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Since Feb. 6, readers may have noticed a new byline appearing in our three newspapers: Steph Berens.

A North American Studies major at Ludwig Maximilian University in Munich, Germany, Berens emailed me in December, asking if we had an intern­ship available for a few months this spring.

By Steph Berens

Two months ago, I walked into the newsroom for the first time. I suddenly found myself, a North American studies major with only a handful of journalistic experience, surrounded by a bunch of tough-guy reporters who run solely on coffee and cigarettes. Apparently, that environment was perfect for me to thrive in.

Nine weeks, 18 published articles, over 3,000 photos, and uncounted hours of waiting for my computer to cooperate later, my internship at Larson Newspapers is coming to an end — and I’m not ready to go.

People must be able to get facts from their government to make smart decisions and hold public officials accountable. Politicians from both parties agreed on this long ago when they first passed federal, state and local open government laws.

But the things people build — be they bridges, roads or freedom of information laws — wear out without regular maintenance. That’s why Sunshine Week exists, to remind us that it takes effort to keep freedom working. “The natural progress of things,” Thomas Jefferson once wrote, “is for liberty to yield and government to gain ground.”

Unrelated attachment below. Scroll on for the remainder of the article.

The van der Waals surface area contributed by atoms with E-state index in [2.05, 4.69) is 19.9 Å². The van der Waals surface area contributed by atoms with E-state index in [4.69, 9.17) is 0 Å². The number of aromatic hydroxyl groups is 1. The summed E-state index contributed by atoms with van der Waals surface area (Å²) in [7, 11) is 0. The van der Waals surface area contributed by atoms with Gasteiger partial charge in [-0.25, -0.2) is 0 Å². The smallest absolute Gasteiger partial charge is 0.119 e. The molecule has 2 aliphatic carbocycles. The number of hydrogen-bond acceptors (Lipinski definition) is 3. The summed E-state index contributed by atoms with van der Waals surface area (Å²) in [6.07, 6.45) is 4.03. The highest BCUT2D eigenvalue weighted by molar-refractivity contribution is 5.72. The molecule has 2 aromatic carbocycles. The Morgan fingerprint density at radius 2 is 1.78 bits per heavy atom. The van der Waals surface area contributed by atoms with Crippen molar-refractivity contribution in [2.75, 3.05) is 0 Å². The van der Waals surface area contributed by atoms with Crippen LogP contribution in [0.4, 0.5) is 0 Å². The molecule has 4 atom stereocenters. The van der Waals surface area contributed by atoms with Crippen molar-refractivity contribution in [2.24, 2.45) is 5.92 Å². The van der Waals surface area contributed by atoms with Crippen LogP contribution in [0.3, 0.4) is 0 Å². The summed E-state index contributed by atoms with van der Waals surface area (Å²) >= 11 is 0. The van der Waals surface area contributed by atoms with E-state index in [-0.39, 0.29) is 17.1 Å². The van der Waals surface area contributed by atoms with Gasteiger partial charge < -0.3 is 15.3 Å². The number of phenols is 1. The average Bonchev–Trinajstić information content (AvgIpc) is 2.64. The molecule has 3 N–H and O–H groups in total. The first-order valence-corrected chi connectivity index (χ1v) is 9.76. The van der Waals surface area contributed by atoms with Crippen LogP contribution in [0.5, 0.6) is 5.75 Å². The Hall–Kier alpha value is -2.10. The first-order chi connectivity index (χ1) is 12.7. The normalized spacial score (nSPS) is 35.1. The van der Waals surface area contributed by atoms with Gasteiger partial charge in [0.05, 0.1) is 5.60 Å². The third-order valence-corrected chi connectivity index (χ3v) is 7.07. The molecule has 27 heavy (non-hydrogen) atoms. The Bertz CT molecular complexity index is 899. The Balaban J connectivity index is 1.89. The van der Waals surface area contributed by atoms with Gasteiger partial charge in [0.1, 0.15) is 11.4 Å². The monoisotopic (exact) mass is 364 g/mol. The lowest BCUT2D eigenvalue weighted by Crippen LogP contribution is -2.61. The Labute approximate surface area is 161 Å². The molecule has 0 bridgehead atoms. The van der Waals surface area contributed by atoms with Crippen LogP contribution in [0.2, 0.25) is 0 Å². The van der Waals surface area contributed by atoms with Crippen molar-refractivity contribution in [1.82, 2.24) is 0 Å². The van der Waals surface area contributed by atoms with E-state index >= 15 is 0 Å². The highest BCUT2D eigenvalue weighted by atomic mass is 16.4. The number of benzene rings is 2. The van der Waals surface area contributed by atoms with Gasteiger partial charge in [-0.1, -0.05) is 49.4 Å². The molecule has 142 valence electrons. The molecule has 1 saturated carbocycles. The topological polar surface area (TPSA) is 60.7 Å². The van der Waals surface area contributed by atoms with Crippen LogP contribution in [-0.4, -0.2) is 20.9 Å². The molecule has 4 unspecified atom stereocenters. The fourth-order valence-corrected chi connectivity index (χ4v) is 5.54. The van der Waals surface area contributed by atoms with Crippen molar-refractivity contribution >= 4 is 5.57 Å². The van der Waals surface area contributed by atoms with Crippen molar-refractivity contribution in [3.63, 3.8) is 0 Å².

As the weather warms and people begin to get out more, we are sharing common spaces we had avoided when it was colder, snowing or raining over the winter.

It also means we are exposing ourselves to more viruses and infections that have had time to incubate in relative isolation. Heading to work and sending children back to school means those viruses find new incubators — humans — spending hours together in confined spaces.

The recent vote by Cottonwood City Council to split Thunder Valley Rally between Old Town and Riverfront Park defies logic.

If attending bikers are given the choice between Old Town with some vendors and some bikes or Riverfront Park with some vendors, some bikes and live music that goes late into the night, what rationale would keep them in Old Town?

Come Valentine’s Day, couples will spend romantic nights at home or fun time out on the town. The other half, by circumstance or choice, will observe Singles Awareness Day, a tongue-in-cheek protest holiday and head out on the town perhaps to find that special someone.

For me, Valentine’s Day was a chance for a sixth-grade boy to finally tell a certain six-grade girl that he didn’t just “like” her but “like-liked” her in a valentine. Of course, she’d overlooked the brilliant sixth-grade subtlety in how he underlined the pre-printed “I love you” in marker, and went on to break his heart by moving away at the end of junior high.

Cities in the Verde Valley and around the country saw tens of thousands of marchers, hundreds of thousands in some cities, protesting on Saturday, Jan. 21, the day after the inauguration of the country’s 45th president.Jerome women's march sister protest

The Women’s March on Washington and sister marches around the country were focused on a host of issues that affect women specifically and the nation in general, such as ending violence, especially violence against women, defending and promoting worker’s rights, civil rights, disability rights, immigrant rights and environmental justice.

With the start of the new year, we are encouraging our readers to send us letters.

We will have a new president and Congress later this week. There are new members of local municipal councils.

We have a new Yavapai County District 3 supervisor for the first time in 20 years and yet another new Yavapai College board member for District 3.

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